The following is a summary of “Approach to the Patient With Congenital Hypothyroidism,” published in the December 2022 issue of Endocrinology & Metabolism by Stoupa, et al.
If identified and treated early, congenital hypothyroidism (CH) is the most prevalent avoidable cause of developmental delay and growth failure in neonates. The thyroid is the first endocrine gland to appear in humans and develop during embryonic life. A first period of embryogenesis and a second phase of folliculogenesis and differentiation, including thyroid hormone synthesis at the later stages, can be used to split thyroid development and maturation into two parts. For a study, researchers sought to outline the therapeutic strategy for treating a kid with CH, emphasizing the diagnostic process and potential difficulties with optimizing thyroid replacement treatment and regenerative medicine.
The correct development of the hypothalamic-pituitary-thyroid axis, which takes place during the embryonic and neonatal period, is necessary to regulate thyroid function. Permanent CH results from errors in any of the stages of thyroid development, differentiation, and control. Only one-third of nations had newborn screening programs, which were cost-effective, highly sensitive, and specific in detecting CH. The prevalence of thyroid in situ in primary CH had grown during the past ten years, changing the epidemiology of CH. The formation and function of the thyroid were better understood because of developments in molecular testing. However, only 5% of CH caused by thyroid dysgenesis had a molecular etiology identified.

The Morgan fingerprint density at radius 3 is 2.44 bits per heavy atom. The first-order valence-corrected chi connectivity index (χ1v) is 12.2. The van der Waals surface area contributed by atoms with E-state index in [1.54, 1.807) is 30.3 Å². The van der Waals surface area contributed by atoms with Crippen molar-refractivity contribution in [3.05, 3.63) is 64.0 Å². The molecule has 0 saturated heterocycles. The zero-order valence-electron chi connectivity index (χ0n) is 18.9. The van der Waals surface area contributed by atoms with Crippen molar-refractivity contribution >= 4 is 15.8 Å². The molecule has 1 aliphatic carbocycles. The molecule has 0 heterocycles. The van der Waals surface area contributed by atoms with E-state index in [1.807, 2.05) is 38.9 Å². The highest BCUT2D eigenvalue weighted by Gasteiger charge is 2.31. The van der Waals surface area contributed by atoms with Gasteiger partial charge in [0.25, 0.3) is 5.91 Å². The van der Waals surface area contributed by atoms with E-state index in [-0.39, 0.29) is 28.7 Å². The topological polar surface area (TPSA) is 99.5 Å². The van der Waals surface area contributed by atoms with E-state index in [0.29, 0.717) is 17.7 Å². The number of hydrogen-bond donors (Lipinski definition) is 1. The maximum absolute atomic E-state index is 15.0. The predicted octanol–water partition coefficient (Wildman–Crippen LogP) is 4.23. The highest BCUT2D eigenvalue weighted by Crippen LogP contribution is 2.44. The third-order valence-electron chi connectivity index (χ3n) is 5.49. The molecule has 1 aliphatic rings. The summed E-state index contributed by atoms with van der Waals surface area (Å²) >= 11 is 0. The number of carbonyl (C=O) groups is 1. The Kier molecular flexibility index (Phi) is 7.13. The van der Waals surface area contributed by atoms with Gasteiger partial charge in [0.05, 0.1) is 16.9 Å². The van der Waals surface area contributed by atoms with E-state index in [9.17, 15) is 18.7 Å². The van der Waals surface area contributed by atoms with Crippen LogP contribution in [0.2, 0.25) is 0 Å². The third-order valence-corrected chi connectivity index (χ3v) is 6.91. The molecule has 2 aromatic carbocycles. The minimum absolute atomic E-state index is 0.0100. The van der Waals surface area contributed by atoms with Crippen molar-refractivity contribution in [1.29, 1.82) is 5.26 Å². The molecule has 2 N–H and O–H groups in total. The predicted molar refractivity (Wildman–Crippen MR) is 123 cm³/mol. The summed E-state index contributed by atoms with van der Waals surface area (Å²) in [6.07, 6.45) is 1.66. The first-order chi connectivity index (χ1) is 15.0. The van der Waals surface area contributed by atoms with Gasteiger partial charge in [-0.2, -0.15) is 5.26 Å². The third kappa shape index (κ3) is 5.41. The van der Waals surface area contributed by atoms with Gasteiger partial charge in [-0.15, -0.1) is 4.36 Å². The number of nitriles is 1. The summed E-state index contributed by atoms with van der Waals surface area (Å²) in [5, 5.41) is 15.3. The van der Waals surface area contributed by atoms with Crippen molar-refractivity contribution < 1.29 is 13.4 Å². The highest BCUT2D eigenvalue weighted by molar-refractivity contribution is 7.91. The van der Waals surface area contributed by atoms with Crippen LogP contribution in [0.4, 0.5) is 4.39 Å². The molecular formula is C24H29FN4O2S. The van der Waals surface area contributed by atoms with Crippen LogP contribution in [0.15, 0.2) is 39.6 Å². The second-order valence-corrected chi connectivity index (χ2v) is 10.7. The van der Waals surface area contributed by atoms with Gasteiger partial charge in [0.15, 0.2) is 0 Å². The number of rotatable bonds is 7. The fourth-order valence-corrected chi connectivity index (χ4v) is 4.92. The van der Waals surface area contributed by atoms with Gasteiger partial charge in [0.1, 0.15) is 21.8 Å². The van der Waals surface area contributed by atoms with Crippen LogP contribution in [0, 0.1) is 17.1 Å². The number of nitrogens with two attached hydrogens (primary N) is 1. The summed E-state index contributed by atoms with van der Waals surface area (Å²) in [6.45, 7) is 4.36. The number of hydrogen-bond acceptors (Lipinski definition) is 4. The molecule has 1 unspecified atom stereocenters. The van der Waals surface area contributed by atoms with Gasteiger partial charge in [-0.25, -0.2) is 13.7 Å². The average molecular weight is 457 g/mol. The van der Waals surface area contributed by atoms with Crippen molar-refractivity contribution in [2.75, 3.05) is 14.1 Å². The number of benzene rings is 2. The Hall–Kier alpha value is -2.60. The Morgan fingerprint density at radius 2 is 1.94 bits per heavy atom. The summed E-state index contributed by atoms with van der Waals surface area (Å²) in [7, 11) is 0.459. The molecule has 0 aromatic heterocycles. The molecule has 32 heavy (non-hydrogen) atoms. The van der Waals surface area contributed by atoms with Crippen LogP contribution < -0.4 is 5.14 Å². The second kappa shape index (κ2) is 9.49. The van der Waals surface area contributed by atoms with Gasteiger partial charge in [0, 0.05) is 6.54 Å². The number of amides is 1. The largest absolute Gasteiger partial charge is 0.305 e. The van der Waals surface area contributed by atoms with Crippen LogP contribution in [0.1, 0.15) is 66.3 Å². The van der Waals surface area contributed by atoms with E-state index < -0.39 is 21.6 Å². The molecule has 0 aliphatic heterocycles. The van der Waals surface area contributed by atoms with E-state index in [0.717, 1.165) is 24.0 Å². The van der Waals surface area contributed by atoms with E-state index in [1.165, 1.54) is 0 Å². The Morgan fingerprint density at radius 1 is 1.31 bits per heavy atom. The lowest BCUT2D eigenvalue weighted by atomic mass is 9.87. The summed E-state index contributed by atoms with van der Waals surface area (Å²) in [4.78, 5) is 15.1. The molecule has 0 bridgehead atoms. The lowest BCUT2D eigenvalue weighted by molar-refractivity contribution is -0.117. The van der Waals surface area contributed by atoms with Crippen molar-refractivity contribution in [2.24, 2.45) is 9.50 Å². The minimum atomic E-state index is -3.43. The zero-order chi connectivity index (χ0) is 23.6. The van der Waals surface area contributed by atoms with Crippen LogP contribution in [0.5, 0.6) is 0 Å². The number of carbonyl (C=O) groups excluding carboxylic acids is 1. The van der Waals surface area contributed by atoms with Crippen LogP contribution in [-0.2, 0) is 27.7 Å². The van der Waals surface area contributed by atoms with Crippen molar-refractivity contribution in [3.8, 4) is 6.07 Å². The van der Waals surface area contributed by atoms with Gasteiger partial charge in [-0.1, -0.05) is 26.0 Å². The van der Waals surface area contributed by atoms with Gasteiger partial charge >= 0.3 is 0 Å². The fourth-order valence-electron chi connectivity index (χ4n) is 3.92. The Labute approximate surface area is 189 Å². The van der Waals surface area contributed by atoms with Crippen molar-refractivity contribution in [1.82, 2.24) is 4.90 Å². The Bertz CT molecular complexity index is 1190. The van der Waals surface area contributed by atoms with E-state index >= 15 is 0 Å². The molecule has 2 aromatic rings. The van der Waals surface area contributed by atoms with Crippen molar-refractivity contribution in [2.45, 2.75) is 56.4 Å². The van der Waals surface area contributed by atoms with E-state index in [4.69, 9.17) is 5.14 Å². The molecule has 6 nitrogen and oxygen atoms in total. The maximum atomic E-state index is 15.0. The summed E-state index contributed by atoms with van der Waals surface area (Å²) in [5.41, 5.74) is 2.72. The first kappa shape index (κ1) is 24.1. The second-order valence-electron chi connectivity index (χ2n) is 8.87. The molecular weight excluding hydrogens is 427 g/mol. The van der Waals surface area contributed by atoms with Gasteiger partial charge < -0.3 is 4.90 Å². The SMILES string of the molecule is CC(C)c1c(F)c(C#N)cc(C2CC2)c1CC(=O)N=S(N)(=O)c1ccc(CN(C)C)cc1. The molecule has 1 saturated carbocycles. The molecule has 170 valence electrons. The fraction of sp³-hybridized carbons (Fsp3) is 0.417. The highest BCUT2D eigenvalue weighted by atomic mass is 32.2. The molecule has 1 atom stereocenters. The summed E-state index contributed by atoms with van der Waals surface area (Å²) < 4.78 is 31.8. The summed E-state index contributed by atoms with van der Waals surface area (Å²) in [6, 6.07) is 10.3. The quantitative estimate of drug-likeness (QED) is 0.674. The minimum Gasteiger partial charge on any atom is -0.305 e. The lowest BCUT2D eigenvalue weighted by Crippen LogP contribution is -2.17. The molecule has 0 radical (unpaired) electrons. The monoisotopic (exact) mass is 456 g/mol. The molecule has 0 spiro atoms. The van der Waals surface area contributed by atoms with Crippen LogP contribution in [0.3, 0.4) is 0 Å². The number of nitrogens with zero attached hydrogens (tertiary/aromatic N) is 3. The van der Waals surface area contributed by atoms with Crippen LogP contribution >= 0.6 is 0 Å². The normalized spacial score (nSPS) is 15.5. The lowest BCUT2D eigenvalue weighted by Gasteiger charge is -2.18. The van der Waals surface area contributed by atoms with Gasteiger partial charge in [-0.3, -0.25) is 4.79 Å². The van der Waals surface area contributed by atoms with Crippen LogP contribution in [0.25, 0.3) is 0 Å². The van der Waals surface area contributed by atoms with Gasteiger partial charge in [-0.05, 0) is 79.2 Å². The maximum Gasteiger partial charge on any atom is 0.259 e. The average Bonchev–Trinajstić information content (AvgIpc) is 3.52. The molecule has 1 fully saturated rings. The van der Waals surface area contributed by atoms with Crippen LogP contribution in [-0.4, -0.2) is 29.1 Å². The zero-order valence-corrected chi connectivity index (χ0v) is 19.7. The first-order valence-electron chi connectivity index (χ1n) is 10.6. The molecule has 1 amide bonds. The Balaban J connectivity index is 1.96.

The review was given from the viewpoint of the case of two daughters who were identified with thyroid ectopy and referred for CH following neonatal screening. New mutations in the TUBB1 gene, linked to big platelets and aberrant platelet physiology, were discovered through genetic testing.